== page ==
We told you yesterday about a report from Google's Project Zero security team that revealed the popular Samsung S6 Edge smartphone has, or had, 11 major security flaws. We also explained that in general Android is less secure than Apple's iOS, because manufacturers can add their own apps and changes that might have security problems. Plus, Android gives users more freedom to install potentially malicious apps and change low-level settings.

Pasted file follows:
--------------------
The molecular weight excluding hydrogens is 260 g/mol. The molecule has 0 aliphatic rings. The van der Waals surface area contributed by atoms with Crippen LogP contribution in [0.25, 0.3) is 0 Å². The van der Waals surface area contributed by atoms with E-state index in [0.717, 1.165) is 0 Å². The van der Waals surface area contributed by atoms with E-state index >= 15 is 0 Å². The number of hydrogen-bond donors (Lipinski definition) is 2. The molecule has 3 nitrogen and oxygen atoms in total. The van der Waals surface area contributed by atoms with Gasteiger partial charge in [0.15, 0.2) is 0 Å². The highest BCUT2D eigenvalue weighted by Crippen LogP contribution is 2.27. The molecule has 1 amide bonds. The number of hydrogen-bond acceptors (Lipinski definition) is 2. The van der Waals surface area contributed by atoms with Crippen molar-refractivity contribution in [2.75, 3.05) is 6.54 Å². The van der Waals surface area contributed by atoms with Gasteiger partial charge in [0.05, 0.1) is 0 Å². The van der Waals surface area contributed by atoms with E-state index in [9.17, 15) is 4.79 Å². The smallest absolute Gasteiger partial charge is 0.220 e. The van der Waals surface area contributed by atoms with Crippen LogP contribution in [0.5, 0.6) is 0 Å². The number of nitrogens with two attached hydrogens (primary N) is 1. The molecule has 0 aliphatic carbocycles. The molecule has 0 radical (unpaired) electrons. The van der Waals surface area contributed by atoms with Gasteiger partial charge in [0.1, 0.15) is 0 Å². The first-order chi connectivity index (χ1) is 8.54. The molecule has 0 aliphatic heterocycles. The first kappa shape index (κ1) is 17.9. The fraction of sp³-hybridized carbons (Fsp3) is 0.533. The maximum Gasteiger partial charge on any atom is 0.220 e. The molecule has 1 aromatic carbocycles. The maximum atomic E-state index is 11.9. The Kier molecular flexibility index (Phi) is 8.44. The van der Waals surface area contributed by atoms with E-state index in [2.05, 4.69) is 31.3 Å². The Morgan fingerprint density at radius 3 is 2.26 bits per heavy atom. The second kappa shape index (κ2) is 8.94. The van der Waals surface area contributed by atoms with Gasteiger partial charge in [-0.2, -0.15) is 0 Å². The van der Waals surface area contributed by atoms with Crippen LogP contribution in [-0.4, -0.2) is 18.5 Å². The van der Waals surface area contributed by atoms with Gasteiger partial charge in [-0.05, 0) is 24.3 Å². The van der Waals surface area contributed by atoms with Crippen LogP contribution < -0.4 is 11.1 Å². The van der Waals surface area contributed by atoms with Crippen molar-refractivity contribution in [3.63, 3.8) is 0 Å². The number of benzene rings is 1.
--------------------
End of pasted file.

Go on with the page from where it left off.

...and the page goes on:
Since Google released Android, it's been steadily working to fix some of the biggest contributors to poor security, from scanning for malicious apps in the Google Play app store to monthly security updates. In fact, it just released its November security update, and it's an important one.
The biggest fix is for a problem that could let hackers run malicious code on your gadget through email, browsing or text message. This is part of the Stagefright 2.0 flaw we told you about last month.
The patch also fixes security flaws in Android's Bluetooth and Telephony systems. While there haven't been any reports of hackers using any of these flaws, it's still good that they're fixed. Or are they?